Das:  RAPIDS GPU-accelerated software speeds up the data science pipeline, bringing accelerated computing to the most popular data science libraries and frameworks. This means that companies can not only gain faster insights from their data, but also boost their efficiency and speed time-to-solution.

With more than 70% of data work estimated to be spent on ETL, the faster data can be prepared, the faster customers can gain insights. This is why we developed the RAPIDS Accelerator for Apache Spark, which combines the power of the RAPIDS cuDF library and the scale of the Spark distributed computing framework.

The openness of RAPIDS also speeds innovation at HPC scale. For example, the Oak Ridge National Laboratory is using BlazingSQL with RAPIDS to accelerate drug discovery research using NVIDIA GPUs on Summit, America's fastest supercomputer. ORNL researchers found that the GPU-accelerated open-source platform helped them process enormous datasets extremely quickly with scalable SQL queries.

It's also important to note the breakthrough efficiency that NVIDIA products are bringing to supercomputers. An NVIDIA DGX A100 SuperPOD won the top spot in the recent Green500 rankings, and in fact, four out of the five most efficient supercomputing systems on the Green500 list used NVIDIA technology. As data continues to grow, so will computing, which is why it is so essential for our supercomputers to be as efficient as possible.

VMblog:  Considering Big Data, AI and edge processing, can you give some real-world examples?

Das:  GPU-accelerated big data, AI and edge computing are helping businesses across every industry capture more market share and create new opportunities.

In marketing and professional services, Adobe was among the first to put big data to work with GPU-accelerated Spark 3.0 on Adobe Experience Cloud. The Adobe team gained more than 7x faster performance with NVIDIA-accelerated Spark 3.0 compared to running Spark on CPUs, while also helping to save more than 90% on computation costs.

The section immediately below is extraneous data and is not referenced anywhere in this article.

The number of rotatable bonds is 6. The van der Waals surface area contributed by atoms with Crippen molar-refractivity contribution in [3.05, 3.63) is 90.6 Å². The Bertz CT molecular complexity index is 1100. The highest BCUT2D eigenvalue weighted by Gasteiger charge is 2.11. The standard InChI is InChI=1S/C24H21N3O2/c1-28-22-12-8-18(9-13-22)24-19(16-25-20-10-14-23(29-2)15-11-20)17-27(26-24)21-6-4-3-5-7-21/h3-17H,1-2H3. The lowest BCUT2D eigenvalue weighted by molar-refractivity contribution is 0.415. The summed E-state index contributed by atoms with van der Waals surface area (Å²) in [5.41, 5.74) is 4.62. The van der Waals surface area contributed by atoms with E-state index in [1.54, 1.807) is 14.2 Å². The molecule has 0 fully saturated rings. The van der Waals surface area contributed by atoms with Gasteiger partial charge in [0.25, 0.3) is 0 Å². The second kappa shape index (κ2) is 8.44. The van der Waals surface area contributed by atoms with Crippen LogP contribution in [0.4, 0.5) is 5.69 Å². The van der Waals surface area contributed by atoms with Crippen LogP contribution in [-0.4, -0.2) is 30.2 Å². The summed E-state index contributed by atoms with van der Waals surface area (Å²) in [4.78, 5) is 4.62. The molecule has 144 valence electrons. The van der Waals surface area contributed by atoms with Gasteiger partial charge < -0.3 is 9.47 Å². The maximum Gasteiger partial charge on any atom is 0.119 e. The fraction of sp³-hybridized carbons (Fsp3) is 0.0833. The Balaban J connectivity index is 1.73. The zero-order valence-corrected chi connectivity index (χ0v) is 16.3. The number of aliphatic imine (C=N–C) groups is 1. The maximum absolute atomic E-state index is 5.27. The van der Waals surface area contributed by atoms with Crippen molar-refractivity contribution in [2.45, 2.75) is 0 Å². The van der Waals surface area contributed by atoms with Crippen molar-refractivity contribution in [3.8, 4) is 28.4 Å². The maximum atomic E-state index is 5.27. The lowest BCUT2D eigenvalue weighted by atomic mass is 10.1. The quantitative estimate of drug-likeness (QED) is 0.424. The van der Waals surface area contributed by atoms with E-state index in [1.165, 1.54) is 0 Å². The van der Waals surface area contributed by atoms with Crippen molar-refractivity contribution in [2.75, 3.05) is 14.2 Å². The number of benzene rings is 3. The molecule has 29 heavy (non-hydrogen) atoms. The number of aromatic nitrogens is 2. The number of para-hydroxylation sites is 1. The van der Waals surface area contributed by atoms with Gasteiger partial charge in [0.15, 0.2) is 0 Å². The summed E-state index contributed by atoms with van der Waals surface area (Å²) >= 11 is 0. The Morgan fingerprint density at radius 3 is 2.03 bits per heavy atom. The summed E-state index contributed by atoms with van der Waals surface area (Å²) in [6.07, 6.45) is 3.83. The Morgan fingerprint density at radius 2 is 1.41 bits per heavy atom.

Financial leader Capital One is integrating AI and machine learning into its customer-facing applications such as fraud monitoring and detection, call center operations and customer experience. From operations to services, AI is helping Capital One transform the business of finance.

At the edge, global supply chain solutions provider KION Group is using the NVIDIA EGX AI platform to develop AI applications for its intelligent warehouse systems, increasing the throughput and efficiency in its more than 6,000 retail distribution centers.

VMblog:  For the future, are the many aspects of IoT points an important part of the big data movement?

Das:  In his GTC Fall 2020 keynote, NVIDIA CEO Jensen Huang explained how the internet of human beings is rapidly becoming the Internet of Things. Trillions of devices, sensors and robots will be AI-enabled to offer a broad range of services. 

Soon, the kind of computing that used to only be possible in a data center will be available everywhere -- in stores, on telephone poles, even in parking lots. As Jensen noted, the missing piece of IoT is AI. Together, edge computing and powerful AI software are essential to pioneering new breakthroughs.

In healthcare, AI IoT will be able to help patients ask questions about their care. They will help factory workers stay safe, and help us check out faster in stores. On a micro scale, the AI IoT will deliver our lunches, and at the macro level, it will boost efficiency in transportation with fleets of autonomous vehicles.

While these innovations might sound futuristic, companies are already pioneering these new products and services, working with NVIDIA software and platforms to bring their ideas to life. We expect AI IoT products and services to accelerate as projects come to market and inspire even more companies to leverage AI to better serve their customers.

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Published Friday, December 11, 2020 7:45 AM by David Marshall